Book Reviews Perceptions Magazine, July 2022
Pohnpei, Nan Madol, and the Legacy of Lemuria
By Carole Nervig
Foreword by Barbara Hand Clow
Bear & Company
July 2022, 368 pages, 6 x 9, U.S. $25.00
Includes: 16-page color insert, 350 b&w illustrations
Reviewed by Brent Raynes
Initially thumbing through the pages of The Petroglyphs of Mu, I was immediately struck by the many photographs taken by its author Carole Nervig during her personal explorations on the small Pacific island of Pohnpei back in the 1990s, with its hundreds of remarkable petroglyphs carved on large boulders. Like myself, as I glanced at the many photographs in her book, Nervig quickly recognized how these petroglyphs corresponded incredibly with numerous other sites throughout the world. She isolated
comparisons with those of Australian Aborigines, the Inca of Peru, the Vedic people of India, early Norse runes and Japanese symbols, and of course even our Native American petroglyphs here in North America. It's a small world after all. It certainly looks very evident that human migrations throughout the world occurred and can account for the many similarities in customs, beliefs, practices, and symbols, contrary to how our archeological community has been inclined to look at it for a long time. Nervig, however, after more than four decades of research and field investigations, arrives at a conclusion that would be most controversial for mainstream archeologists and others of academia. She has concluded that the ancient stone remnants of Pohnpet, coupled with traditional oral accounts, points to the Micronesian island’s finds as being a part of an outpost of sunken Kahnihmueiso, the legendary lost city of Mu, or what is known as Lemuria.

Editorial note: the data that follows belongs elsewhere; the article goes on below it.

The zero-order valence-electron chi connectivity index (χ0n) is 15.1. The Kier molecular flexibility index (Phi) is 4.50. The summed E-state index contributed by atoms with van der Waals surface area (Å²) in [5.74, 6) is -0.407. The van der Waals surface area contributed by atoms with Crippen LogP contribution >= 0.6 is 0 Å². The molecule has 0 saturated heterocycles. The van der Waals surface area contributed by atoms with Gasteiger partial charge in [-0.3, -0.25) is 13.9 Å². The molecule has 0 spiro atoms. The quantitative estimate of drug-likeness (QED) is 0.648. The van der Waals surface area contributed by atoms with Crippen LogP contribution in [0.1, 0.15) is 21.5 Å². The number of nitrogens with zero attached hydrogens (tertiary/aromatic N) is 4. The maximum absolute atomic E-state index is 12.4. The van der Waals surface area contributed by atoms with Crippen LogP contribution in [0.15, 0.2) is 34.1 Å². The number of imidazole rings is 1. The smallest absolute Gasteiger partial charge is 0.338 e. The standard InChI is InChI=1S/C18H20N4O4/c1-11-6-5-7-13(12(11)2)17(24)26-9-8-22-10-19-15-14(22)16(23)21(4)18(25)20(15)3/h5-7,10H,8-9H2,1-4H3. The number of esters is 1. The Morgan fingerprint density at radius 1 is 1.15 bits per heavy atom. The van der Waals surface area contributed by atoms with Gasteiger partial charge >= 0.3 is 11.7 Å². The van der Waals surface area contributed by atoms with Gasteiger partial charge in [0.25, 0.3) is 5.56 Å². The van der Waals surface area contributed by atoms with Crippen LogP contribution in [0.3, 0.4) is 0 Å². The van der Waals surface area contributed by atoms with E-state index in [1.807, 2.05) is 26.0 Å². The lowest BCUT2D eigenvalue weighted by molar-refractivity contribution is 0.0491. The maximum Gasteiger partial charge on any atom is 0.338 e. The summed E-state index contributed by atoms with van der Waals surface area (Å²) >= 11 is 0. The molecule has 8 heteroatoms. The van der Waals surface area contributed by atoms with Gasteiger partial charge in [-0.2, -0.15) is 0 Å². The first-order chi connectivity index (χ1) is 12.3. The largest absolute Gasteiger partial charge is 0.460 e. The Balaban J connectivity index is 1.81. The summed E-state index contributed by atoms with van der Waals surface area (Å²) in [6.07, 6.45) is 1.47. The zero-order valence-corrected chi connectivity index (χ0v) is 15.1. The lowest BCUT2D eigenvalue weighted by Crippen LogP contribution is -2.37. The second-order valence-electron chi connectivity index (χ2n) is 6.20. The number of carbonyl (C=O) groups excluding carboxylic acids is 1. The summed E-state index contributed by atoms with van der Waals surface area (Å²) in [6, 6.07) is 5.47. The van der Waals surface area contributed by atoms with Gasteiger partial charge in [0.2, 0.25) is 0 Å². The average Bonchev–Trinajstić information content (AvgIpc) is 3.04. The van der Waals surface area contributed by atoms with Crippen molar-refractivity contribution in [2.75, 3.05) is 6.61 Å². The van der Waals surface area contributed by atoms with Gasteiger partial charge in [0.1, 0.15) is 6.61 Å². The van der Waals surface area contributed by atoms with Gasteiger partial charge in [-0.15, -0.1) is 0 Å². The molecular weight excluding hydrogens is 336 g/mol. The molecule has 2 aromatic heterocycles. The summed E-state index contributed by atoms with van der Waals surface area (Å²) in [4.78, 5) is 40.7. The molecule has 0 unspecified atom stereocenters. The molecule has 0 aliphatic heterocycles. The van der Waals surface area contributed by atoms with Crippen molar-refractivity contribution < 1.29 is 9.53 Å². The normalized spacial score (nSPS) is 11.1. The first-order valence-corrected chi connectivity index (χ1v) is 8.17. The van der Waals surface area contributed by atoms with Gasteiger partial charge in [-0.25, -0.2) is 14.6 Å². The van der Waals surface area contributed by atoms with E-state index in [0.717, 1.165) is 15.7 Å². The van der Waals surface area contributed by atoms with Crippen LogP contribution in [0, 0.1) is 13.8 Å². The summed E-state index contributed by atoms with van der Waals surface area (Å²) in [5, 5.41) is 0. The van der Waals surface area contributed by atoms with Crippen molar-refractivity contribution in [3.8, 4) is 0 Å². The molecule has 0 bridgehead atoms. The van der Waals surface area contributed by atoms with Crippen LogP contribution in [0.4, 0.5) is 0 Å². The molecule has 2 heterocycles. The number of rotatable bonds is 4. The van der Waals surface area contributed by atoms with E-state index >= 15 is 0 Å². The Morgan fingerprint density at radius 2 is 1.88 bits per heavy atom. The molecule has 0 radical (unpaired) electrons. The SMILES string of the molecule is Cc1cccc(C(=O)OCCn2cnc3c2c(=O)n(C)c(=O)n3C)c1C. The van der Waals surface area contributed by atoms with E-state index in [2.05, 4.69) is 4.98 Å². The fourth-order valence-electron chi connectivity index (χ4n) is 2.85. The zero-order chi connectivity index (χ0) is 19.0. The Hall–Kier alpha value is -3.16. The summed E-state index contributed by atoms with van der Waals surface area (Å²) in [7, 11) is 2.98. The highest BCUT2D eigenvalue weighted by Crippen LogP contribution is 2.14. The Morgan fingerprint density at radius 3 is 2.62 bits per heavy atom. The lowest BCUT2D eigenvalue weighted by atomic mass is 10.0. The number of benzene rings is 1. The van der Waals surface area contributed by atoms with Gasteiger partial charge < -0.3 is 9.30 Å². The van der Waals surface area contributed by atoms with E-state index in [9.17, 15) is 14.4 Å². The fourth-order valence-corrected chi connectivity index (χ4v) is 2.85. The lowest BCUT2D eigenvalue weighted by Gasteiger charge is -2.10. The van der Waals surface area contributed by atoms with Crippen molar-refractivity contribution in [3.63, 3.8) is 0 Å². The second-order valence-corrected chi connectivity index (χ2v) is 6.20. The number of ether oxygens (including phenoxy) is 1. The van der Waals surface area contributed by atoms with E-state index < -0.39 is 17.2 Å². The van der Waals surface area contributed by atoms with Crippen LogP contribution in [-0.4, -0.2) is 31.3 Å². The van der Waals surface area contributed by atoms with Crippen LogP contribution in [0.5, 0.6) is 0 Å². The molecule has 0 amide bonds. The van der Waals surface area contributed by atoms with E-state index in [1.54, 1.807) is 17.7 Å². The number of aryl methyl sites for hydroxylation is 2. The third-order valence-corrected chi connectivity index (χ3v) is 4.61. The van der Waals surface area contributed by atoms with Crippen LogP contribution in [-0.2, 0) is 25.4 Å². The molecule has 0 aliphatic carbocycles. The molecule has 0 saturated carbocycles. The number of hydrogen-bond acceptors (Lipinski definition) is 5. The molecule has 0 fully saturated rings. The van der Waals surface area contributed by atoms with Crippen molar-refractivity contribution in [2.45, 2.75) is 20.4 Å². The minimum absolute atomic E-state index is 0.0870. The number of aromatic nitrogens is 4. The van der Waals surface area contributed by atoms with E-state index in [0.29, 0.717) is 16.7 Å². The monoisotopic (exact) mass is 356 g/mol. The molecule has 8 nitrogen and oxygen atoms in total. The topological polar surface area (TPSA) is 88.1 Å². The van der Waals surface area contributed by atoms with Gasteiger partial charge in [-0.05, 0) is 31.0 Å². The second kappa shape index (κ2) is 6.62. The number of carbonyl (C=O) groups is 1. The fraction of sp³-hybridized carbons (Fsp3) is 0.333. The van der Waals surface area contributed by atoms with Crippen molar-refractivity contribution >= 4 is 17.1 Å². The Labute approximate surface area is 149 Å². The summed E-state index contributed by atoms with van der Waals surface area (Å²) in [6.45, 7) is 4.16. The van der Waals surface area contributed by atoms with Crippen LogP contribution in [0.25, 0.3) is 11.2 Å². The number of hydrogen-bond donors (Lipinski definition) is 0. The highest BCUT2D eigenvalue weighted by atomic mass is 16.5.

Today Nervig lives in Ecuador and is the founder of the Nan Madol Foundation.